Mothers appear throughout myth and popular culture as sacred. Artists for hundreds of years have depicted them as beatific and serene; angels of creation with a babe held sweetly in their arms. You would be forgiven for thinking they are somehow above all worry or concern. Not shown are the food cravings, sleepless nights, and terror over what the future might hold.

Anxiety is a tricky beast in its own right, doubly so when combined with the rigors of pregnancy. A pregnant woman’s body undergoes dramatic changes, both physical and emotional. No matter what pop culture might teach us, it’s perfectly natural for an expecting mother to feel anxiety in addition to any excitement she might have.

Given that it’s natural to experience a heightened level of anxiety during your pregnancy, how do you keep those feelings at bay?

Take a Breather

It can be tempting to indulge your nesting instincts only to end up running yourself ragged. In your rush to get things ready for the new baby, you may be staying up late putting together baby furniture or scrolling endlessly online looking at cute outfits you’re not sure you can afford. Take some of that time and put it toward mindfulness techniques instead:

  • Deep Breathing
  • Meditation
  • Progressive Muscle Relaxation

For many people, anxiety is rooted in fears or worries about the future. A good way to counteract that is by grounding yourself in the present. Make it a point to indulge your senses: the way things feel on your skin, the way they taste, the way they smell.

Practice Self-Care

While much of your energy might be directed toward your pregnancy, it’s important to remember to take care of yourself. Give yourself the same advice you’d give your friends. Self-care looks different for everyone, but in addition to buying that cute onesie, take some time to make yourself a decaf cup of tea, indulge in an extra-long shower, or carve out some time to curl up with a good book.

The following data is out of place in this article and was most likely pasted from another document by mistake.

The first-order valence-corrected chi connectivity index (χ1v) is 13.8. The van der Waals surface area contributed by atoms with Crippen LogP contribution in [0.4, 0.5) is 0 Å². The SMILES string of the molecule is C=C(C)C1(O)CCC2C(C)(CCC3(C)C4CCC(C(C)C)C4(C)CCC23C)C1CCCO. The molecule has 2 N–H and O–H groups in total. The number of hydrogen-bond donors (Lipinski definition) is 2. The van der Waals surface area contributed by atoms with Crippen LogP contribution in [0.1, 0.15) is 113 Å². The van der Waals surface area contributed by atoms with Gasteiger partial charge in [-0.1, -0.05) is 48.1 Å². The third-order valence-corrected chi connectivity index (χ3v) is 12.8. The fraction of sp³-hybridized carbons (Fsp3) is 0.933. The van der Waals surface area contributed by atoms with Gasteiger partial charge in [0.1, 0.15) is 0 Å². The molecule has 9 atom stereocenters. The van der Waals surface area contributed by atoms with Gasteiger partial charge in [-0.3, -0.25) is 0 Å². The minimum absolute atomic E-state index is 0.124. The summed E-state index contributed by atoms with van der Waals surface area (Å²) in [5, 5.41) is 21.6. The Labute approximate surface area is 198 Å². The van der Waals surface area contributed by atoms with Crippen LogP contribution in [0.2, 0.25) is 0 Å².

Exercise Regularly

Some women manage to maintain a rigorous level of exercise throughout their pregnancy, but for others that just isn’t realistic. Even so, moderate or light exercise such as going for a walk, stretches, or doing a little yoga, are shown to be helpful in reducing anxiety. They’re also something that will help you prepare physically for labor.

Don’t set any goals or drive yourself crazy trying to stay in shape: think of this as something that you’re doing for yourself and your baby. Every little bit of exercise helps, and a relaxing walk through the neighborhood is a good opportunity to let your mind wander.

Express Your Worries

Don’t worry about trying to fit that myth of the angelic mother. Any anxiety you’re feeling is natural! In addition, one of the best ways you can manage them is by giving them a voice! If you have any close friends or family you feel safe opening up to, take advantage of those connections.

Let people know how you’re feeling. Accept their support if they offer it. Instead of trying to put together that crib on your own, invite a friend over to help out or keep you company while you do it.

Seek Community

Being pregnant is strange because it almost always represents a disruption to routines. You might not be able to keep up with your friends the way you used to, leaving you isolated and left out.

Consider reaching out to family & friends you might not have felt close to in the past, but who may understand what you’re going through. Be open to being vulnerable and building new connections.

Professional Support

If you would like help managing your anxiety throughout your pregnancy, please consider reaching out for anxiety therapy. I would love to support you on this journey by providing you a safe space to explore your anxieties and the tools you need to manage them.